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ART REVIEW

A painter finds Boston Public Garden bursting with birdsong

Mike Glier's “The Sound of a Woodpecker in the Boston Public Garden.”
Mike Glier's “The Sound of a Woodpecker in the Boston Public Garden.”Mike Glier/Courtesy of Krakow Witkin Gallery, Boston

In May 2019, Mike Glier spent a week in the Public Garden, preparing to paint. Before sketching, he closed his eyes to drink in the world through his other senses. Then, on his drawing sheet, he rendered the patterns of birdsongs. The rising, fluty whistle of a mourning dove. The dry screech of a grackle.

Glier has been bringing a conceptual twist to the pleasures of landscape for years. In “Bird Songs of the Boston Public Garden” at Krakow Witkin Gallery, vivid abstract patterns waft through the air and trees of a beloved park. Coppery loop-de-loops billow behind the George Washington statue in “Song of the Mourning Dove in the Boston Public Garden.” A fluttering burst of yellow petals hovers like a dragonfly near the lagoon in “Song Sparrow Singing in the Boston Public Garden.”

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Mike Glier's “Song Sparrow Singing in the Boston Public Garden.”
Mike Glier's “Song Sparrow Singing in the Boston Public Garden.”Mike Glier/Courtesy of Krakow Witkin Gallery, Boston

“The bird is an image of freedom … an effortless movement through space unencumbered. It’s a hopeful wish,” Glier once said in an interview.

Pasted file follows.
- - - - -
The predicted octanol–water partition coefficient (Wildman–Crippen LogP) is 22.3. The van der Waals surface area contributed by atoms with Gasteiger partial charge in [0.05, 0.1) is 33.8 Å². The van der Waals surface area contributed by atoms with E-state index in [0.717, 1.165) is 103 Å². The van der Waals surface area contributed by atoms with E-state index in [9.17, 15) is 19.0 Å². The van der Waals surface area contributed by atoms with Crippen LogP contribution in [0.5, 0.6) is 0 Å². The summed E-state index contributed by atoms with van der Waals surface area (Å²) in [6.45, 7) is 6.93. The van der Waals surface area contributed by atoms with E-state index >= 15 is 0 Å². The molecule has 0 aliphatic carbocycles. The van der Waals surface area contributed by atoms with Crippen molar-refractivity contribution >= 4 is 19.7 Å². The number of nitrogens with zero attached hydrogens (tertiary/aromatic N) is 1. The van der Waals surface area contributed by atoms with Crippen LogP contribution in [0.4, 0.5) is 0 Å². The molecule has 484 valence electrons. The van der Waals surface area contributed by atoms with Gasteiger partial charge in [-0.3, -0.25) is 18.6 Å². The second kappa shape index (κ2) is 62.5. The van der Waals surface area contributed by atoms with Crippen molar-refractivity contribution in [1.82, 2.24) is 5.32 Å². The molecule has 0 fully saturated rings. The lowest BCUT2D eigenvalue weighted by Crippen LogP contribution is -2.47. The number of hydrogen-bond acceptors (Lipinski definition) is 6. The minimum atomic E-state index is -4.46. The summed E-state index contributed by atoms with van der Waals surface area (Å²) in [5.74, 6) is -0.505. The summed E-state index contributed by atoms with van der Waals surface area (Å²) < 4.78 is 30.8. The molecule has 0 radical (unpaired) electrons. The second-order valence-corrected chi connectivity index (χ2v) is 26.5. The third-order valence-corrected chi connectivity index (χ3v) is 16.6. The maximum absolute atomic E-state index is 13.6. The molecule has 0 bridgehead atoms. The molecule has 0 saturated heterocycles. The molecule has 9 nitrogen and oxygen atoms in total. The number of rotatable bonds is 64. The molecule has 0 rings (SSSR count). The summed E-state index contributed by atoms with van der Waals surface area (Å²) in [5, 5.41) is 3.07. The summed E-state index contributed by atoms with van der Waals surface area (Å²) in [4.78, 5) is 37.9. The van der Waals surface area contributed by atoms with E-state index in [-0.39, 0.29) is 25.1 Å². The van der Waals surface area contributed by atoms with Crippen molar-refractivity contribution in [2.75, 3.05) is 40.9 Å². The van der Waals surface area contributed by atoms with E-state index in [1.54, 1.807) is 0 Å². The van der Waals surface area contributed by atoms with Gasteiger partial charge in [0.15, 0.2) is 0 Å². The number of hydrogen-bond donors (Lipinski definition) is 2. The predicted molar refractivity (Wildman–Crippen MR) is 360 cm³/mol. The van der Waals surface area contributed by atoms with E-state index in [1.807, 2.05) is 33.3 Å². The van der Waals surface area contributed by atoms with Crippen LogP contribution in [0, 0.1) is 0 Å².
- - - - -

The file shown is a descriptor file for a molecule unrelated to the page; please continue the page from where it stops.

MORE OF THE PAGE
His painted birdsongs confound and delight. The thinking brain struggles to parse forms we don’t recognize in a space we hold dear, flexing to match trill and whistle to color and form.

Glier, who teaches at Williams College, is a nimble painter, sensitive to color, stroke, and form. Over George Washington’s head, the mourning dove’s glossy swirls ping against a matte sky. Behind the sparrow’s precise yellow song, pale green foliage is nearly vapor. There’s a sense, in each work, of a moment just coming to be and about to vanish.

Mike Glier's “Song of the Mourning Dove in the Boston Public Garden.”
Mike Glier's “Song of the Mourning Dove in the Boston Public Garden.”Mike Glier/Courtesy of Krakow Witkin Gallery, Boston

“The Sound of a Woodpecker in the Boston Public Garden” captures that rat-a-tat-tat in an unexpectedly undulant reddish haze dropping over half the scene. The pecking echoes in the red rhyming with tones in distant trees. Leaves tremble in percussive dashes.

The blunt distinction between representation and abstraction doesn’t fly in landscape painting. Shaping and composing forms, a skilled painter does both at once. Glier’s paintings argue against another binary notion: that nature and culture are opposites. His Public Garden is a park where nature is tamed, the birds are wild, and the delicate structures of their songs make it clear they have their own culture. And we are immersed in it all.

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MIKE GLIER: BIRD SONGS OF THE BOSTON PUBLIC GARDEN

At Krakow Witkin Gallery, 10 Newbury St., through April 24. 617-262-4990, www.krakowwitkingallery.com


Cate McQuaid can be reached at catemcquaid@gmail.com. Follow her on Twitter @cmcq.